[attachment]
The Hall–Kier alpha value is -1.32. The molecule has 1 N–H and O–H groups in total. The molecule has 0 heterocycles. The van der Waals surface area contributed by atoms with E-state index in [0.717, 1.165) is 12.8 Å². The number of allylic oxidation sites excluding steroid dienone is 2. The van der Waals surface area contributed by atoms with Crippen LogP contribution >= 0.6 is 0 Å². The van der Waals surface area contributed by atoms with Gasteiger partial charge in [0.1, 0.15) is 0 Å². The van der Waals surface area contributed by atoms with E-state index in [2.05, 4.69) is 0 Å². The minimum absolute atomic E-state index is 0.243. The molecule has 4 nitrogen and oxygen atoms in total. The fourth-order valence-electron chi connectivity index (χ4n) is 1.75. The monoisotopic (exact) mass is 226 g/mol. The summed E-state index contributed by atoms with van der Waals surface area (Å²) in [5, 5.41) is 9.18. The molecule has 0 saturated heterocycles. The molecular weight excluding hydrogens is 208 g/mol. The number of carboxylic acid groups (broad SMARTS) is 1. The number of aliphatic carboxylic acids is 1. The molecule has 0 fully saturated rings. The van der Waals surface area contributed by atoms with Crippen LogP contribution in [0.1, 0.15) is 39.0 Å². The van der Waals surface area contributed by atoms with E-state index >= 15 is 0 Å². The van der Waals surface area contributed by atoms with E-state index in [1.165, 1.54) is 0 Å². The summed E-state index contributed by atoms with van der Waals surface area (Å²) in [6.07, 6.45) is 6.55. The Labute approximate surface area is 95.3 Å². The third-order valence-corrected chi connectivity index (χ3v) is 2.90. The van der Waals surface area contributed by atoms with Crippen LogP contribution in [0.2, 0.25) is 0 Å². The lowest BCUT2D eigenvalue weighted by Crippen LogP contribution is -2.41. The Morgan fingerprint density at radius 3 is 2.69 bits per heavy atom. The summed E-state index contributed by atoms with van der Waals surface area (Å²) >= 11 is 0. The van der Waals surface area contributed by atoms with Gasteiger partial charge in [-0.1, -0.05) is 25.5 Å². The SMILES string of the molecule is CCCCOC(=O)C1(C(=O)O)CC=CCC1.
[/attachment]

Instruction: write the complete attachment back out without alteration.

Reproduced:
The Hall–Kier alpha value is -1.32. The molecule has 1 N–H and O–H groups in total. The molecule has 0 heterocycles. The van der Waals surface area contributed by atoms with E-state index in [0.717, 1.165) is 12.8 Å². The number of allylic oxidation sites excluding steroid dienone is 2. The van der Waals surface area contributed by atoms with Crippen LogP contribution >= 0.6 is 0 Å². The van der Waals surface area contributed by atoms with Gasteiger partial charge in [0.1, 0.15) is 0 Å². The van der Waals surface area contributed by atoms with E-state index in [2.05, 4.69) is 0 Å². The minimum absolute atomic E-state index is 0.243. The molecule has 4 nitrogen and oxygen atoms in total. The fourth-order valence-electron chi connectivity index (χ4n) is 1.75. The monoisotopic (exact) mass is 226 g/mol. The summed E-state index contributed by atoms with van der Waals surface area (Å²) in [5, 5.41) is 9.18. The molecule has 0 saturated heterocycles. The molecular weight excluding hydrogens is 208 g/mol. The number of carboxylic acid groups (broad SMARTS) is 1. The number of aliphatic carboxylic acids is 1. The molecule has 0 fully saturated rings. The van der Waals surface area contributed by atoms with Crippen LogP contribution in [0.1, 0.15) is 39.0 Å². The van der Waals surface area contributed by atoms with E-state index >= 15 is 0 Å². The van der Waals surface area contributed by atoms with E-state index in [1.165, 1.54) is 0 Å². The summed E-state index contributed by atoms with van der Waals surface area (Å²) in [6.07, 6.45) is 6.55. The Labute approximate surface area is 95.3 Å². The third-order valence-corrected chi connectivity index (χ3v) is 2.90. The van der Waals surface area contributed by atoms with Crippen LogP contribution in [0.2, 0.25) is 0 Å². The lowest BCUT2D eigenvalue weighted by Crippen LogP contribution is -2.41. The Morgan fingerprint density at radius 3 is 2.69 bits per heavy atom. The summed E-state index contributed by atoms with van der Waals surface area (Å²) >= 11 is 0. The van der Waals surface area contributed by atoms with Gasteiger partial charge in [-0.1, -0.05) is 25.5 Å². The SMILES string of the molecule is CCCCOC(=O)C1(C(=O)O)CC=CCC1.